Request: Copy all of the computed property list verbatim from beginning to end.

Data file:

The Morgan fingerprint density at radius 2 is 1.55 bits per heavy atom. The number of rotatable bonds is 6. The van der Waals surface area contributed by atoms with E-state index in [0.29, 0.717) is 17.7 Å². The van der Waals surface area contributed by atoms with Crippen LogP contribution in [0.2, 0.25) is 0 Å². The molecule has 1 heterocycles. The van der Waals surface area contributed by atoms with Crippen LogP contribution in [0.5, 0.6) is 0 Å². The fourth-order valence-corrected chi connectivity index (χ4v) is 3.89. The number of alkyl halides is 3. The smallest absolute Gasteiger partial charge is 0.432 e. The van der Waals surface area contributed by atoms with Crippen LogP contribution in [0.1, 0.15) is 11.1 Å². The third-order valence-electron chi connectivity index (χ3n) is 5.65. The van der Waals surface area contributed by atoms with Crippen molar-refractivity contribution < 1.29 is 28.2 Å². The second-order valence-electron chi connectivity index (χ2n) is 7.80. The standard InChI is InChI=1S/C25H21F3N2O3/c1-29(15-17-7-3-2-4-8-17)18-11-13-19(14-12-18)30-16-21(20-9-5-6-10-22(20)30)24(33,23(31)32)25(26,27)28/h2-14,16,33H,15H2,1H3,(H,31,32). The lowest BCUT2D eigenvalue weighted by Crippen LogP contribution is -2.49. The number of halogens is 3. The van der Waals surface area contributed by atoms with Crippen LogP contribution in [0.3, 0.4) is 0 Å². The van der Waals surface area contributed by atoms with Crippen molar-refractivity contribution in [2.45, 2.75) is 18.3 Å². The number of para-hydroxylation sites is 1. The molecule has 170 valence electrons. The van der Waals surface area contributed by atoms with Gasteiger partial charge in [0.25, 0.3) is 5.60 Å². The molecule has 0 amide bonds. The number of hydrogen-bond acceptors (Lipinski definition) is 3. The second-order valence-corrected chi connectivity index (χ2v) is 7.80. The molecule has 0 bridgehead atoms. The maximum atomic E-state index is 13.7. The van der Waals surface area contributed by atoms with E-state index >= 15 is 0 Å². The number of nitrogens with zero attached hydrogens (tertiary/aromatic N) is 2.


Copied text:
The Morgan fingerprint density at radius 2 is 1.55 bits per heavy atom. The number of rotatable bonds is 6. The van der Waals surface area contributed by atoms with E-state index in [0.29, 0.717) is 17.7 Å². The van der Waals surface area contributed by atoms with Crippen LogP contribution in [0.2, 0.25) is 0 Å². The molecule has 1 heterocycles. The van der Waals surface area contributed by atoms with Crippen LogP contribution in [0.5, 0.6) is 0 Å². The fourth-order valence-corrected chi connectivity index (χ4v) is 3.89. The number of alkyl halides is 3. The smallest absolute Gasteiger partial charge is 0.432 e. The van der Waals surface area contributed by atoms with Crippen LogP contribution in [0.1, 0.15) is 11.1 Å². The third-order valence-electron chi connectivity index (χ3n) is 5.65. The van der Waals surface area contributed by atoms with Crippen molar-refractivity contribution < 1.29 is 28.2 Å². The second-order valence-electron chi connectivity index (χ2n) is 7.80. The standard InChI is InChI=1S/C25H21F3N2O3/c1-29(15-17-7-3-2-4-8-17)18-11-13-19(14-12-18)30-16-21(20-9-5-6-10-22(20)30)24(33,23(31)32)25(26,27)28/h2-14,16,33H,15H2,1H3,(H,31,32). The lowest BCUT2D eigenvalue weighted by Crippen LogP contribution is -2.49. The number of halogens is 3. The van der Waals surface area contributed by atoms with Crippen LogP contribution in [0.3, 0.4) is 0 Å². The van der Waals surface area contributed by atoms with Crippen molar-refractivity contribution in [2.45, 2.75) is 18.3 Å². The number of para-hydroxylation sites is 1. The molecule has 170 valence electrons. The van der Waals surface area contributed by atoms with Gasteiger partial charge in [0.25, 0.3) is 5.60 Å². The molecule has 0 amide bonds. The number of hydrogen-bond acceptors (Lipinski definition) is 3. The second-order valence-corrected chi connectivity index (χ2v) is 7.80. The molecule has 0 bridgehead atoms. The maximum atomic E-state index is 13.7. The van der Waals surface area contributed by atoms with E-state index >= 15 is 0 Å². The number of nitrogens with zero attached hydrogens (tertiary/aromatic N) is 2.